In all of Audiberti's plays, however, it is the words that always take priority over the acting or staging. As Pierre Mélèse wrote in the Theater Annual, reprinted in Contemporary Literary Criticism: "Audiberti's style is a verbal inebriation, an accumulation of raw words, of carnal comparisons, of assonances, a series of images, uncontrollable metaphors of obvious irrationalism, the most unexpected of words." Cornell wrote of the body of Audiberti's work, "In Audiberti, despite his difficulty and excess, one has the creator of a sort of magic.… Illogical and strange as is his succession of images, out of them emerges that picture he has set himself to paint, existence at once tortured and comic, man with coexistent grandiose, petty, cruel, and tender sentiments, and his relationships with an extremely complicated modern world."

Audiberti's later works were increasingly mystical and profound though many felt that some excesses in language and literary device were too freely indulged at the cost of dramatic effectiveness.



Contemporary Literary Criticism, Volume 38, Thomson Gale (Detroit, MI), 1986.

Encyclopedia of World Literature in the 20th Century, 3rd edition, St. James Press (Detroit, MI), 1999.

Esslin, Martin, editor, Encyclopedia of World Theater, Scribner (New York, NY), 1977.

Hargreaves-Mawdsley, W.N., editor, Everyman's Dictionary of European Writers, Dutton (New York, NY), 1968.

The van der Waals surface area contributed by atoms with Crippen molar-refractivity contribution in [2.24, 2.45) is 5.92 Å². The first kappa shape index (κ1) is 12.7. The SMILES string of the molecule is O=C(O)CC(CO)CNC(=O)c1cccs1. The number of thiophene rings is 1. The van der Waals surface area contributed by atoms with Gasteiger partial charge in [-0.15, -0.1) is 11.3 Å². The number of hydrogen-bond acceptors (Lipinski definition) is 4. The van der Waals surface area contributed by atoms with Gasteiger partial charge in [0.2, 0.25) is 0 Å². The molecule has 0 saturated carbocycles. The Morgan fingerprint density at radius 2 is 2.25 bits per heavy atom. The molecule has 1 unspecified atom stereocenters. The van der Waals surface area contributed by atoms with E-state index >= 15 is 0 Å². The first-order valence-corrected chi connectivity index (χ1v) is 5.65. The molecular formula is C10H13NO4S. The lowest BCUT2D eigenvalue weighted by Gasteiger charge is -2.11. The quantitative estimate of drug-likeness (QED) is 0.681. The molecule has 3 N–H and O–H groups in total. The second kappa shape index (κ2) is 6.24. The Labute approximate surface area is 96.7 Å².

Hawkins, Mark, editor, International Dictionary of Theater, Volume 2, St. James Press (Detroit, MI), 1994.

Klein, Leonard S., editor, Encyclopedia of World Literature in the 20th Century, revised edition, Frederick Ungar Publishing (New York, NY), 1981-1984.

Matlaw, Myron, editor, Modern World Drama, Dutton (New York, NY), 1972.

Popkin, Debra and Michael Popkin, editors, Modern French Literature, Frederick Ungar Publishing (New York, NY), 1977.

Pronko, Leonard Cabell, Avant-Garde: The Experimental Theater in France, University of California Press (Berkeley, CA), 1962.

Throlby, Anthony, editor, Penguin Companion to World Literature, McGraw-Hill (New York, NY), 1969.

Toloudis, Constantin, Jacques Audiberti, Twayne Publishers (Boston, MA), 1980.

Wellwarth, George, The Theater of Protest and Paradox: Developments in the Avant-Garde Drama, New York University Press (New York, NY), 1964.


Claudel Studies, Volume 5, 1978, Jean-Yves Guérin, essay on the theater of Jacques Audiberti, p. 51. Helios, Volume 6, 1978, Jean-Yves Guérin, analysis of La Logeuse, p. 73.

L'Express International, April 25, 1996, Raphael Sorin, article on the theater of Jacques Audiberti, p. 54.

Les Lettres Romanes, August, 1995, Laurent Beghin, article on Jacques Audiberti, p. 299.

Modern Language Studies, Volume 49, 1995, Jean- Yves Guérin, analysis of La Logeuse, p. 64.

Modern Languages: Journal of the Modern Language Association, September, 1980, Wendy Scott, essay on the theater of Jacques Audiberti, p. 125.

Nouvelle Revue Francaise, December, 1965, Hommage à Jacques Audiberti, 1899-1965, commemorative issue.

Renascence: Essays on Value in Literature, spring, 1967, Alfred Cismaru, article on Jacques Audiberti, p. 122.

Revue des Langues Vivantes, Volume 43, 1977, W.H. Sohlich, essay on the theater of Jacques Audiberti, p. 286.

Baroque Revue Internationale, Volume 6, 1973, Jean- Marie Auzias, article on Jacques Audiberti, p. 13; Jean Follain, article on Jacques Audiberti, p. 7.

Romance Language Annual, 1995, Nadia Harris, analysis of Pucelle, p. 73.

Theater Annual, Volume 18, 1961, Pierre Mélèse, essay on the theater of Jacques Audiberti, p. 1.

World Literature Today, summer, 1994, John L. Brown, review of Lettres à Jean Paulhan: 1933- 1965, p. 528.

Yale French Studies, Volume 1, 1949, Kenneth Cornell, article on Jacques Audiberti, p. 100.


Célébrations nationals 1999, actualities/celebrations/audiberti.htm/ (May 8, 2002), article on Jacques Audiberti.